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Should you pay off debt, save or invest before living in a van?

Photo by Hannah Gullixson on Unsplash

Should you pay off debt, save or invest before living in a van?

If you’re planning on jumping into van life, it may be a good idea to take some time and review your financial situation before your kicking off your adventure.  More specifically, you should consider how to handle your debt before you embark on a long-term trip or total change in lifestyle.

If you don’t, you could find yourself in a financial pickle or constantly stressed. Or both.

Here we’ll take a look at some aspects of finances in regards to debt that you may want to consider before hitting the road.

Good debt and bad debt

There are those who would advise you that there is only one kind of debt– bad debt.  This isn’t necessarily true because there are some types of debt that have positive outcomes on your potential to save and invest in the future. 

Let’s begin with defining exactly “good debt” and “bad debt” is:

  • Good debt is owed for things that can enhance long-term earning potential and ideally with minimal risk.  Taking out a student loan may improve your earning potential in your career.  A mortgage allows you to gain equity in a large purchase, and has opportunities for growth.  A business loan, of course, helps grow your business.
  • Bad debt is money owned on consumer items or anything that depreciates in value.  For most people, bad debt is found on credit cards for which the outstanding balance is not paid off every month. It is usually used to purchase consumer goods, food/drink and entertainment.

With interest rates currently so low for savings, it’s probably never worthwhile saving over paying off debt — however it’s always a good idea to have access to emergency cash. When it comes to paying off debt vs investing, you could do either, or both, depending on the debt(s).

If, for example, your debts have low interest rates and you’re able to comfortably pay the monthly payments, it may be worth considering coming up with a plan to invest and pay the minimum each month on the debt.

However, to do this you will need to be disciplined.

For example, I have a very low interest loan of $20,000 over 5 years. The smallest interest rate you can imagine, 2.5%. I can comfortably cover the monthly payments and the loan is very flexible – I can take a payment break or pay off extra whenever I want without any fees.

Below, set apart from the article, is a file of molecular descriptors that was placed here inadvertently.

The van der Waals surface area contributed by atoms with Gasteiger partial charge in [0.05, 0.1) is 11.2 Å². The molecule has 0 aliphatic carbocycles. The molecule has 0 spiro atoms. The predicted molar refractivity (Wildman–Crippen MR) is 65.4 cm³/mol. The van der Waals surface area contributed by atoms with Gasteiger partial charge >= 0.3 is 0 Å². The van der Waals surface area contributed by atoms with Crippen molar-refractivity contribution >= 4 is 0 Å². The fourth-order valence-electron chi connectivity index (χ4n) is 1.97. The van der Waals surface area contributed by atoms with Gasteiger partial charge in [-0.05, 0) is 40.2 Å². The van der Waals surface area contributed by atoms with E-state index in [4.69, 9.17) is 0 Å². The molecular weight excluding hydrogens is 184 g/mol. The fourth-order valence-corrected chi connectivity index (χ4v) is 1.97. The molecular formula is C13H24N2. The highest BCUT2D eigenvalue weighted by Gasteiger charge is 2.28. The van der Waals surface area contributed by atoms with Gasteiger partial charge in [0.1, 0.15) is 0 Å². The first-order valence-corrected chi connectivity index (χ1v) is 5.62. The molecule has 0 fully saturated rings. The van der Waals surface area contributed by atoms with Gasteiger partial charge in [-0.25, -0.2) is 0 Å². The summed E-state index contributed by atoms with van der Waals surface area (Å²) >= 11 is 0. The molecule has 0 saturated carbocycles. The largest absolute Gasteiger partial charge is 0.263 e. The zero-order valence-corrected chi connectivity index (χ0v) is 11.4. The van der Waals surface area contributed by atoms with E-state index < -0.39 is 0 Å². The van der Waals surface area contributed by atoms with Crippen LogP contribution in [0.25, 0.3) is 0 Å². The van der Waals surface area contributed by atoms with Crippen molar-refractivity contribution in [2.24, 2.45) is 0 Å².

Whilst part of me feels I should pay it off ‘because it’s a debt’ and I hate debt (I mean I really debt – I hate owing anybody anything!), the other logical part of me knows I have done the right thing.

What did I do?

I put the loan in a ‘quick access’ stocks and shares ISA. An ISA is a tax-free way of saving in the UK (it means when I withdraw it there is no tax to pay) and I can withdraw all or part of it at any time quickly – within a few days. Whilst stocks and shares can fluctuate in value, I’d expect to see a significant increase over 5 years.

The interest I’d hope to earn is 10-15% per year (the past 12 months has been 20%), which would give me around $17,000 interest in 5 years’ time, whilst the 2.5% loan would have only cost $2,662 leaving a very nice tax-free profit.

What about higher interest debt?

If you have credit card debt, it is pretty-much always recommended that this be paid off first and foremost.

Interest rates of 15-25% will keep you in debt and eat your money; not good for van life. And higher interest rates such as payday loans are crippling at 600% (they are evil and should be banned!).

The first thing do with these sort of loans is know where you stand: the balance, APR interest rate, what you are paying (and what percentage is actually paying off the debt vs paying interest!). Once you know this, you can come up with a plan to address it.

Your plan should be to pay off the highest interest debt first.

In many cases, you may be able to pay off a high-interest loan with a lower interest one and there could be considerable savings to be made.

For example, if your current credit card is 25% but you can get a loan for 10% or possibly even a 0% teaser rate, you can come up with a plan to rapidly reduce your debt by switching it to the other provider.

So, should you pay off debt, save or invest before living in a van?

Maybe. In order to decide what to do, you need to compare the expected return on your invested money as a percentage (and the associated risk) with the amount of interest you’re paying on your debt.

I tend to have a mid-high risk tolerance in terms of investing, however I’m much more risk-adverse when it comes to debt (did I mention I hate debt?!).

Personally, I’d probably pay off any debt that’s at an APR of more than 5%, regardless of the investment opportunity. Especially if the debt has strict terms, is mid-long term and the interest rate has potential to increase.

The goal is to set yourself up so you’re earning more interest than you’re paying. And the riskier the investment, the more significant you will want this difference to be.

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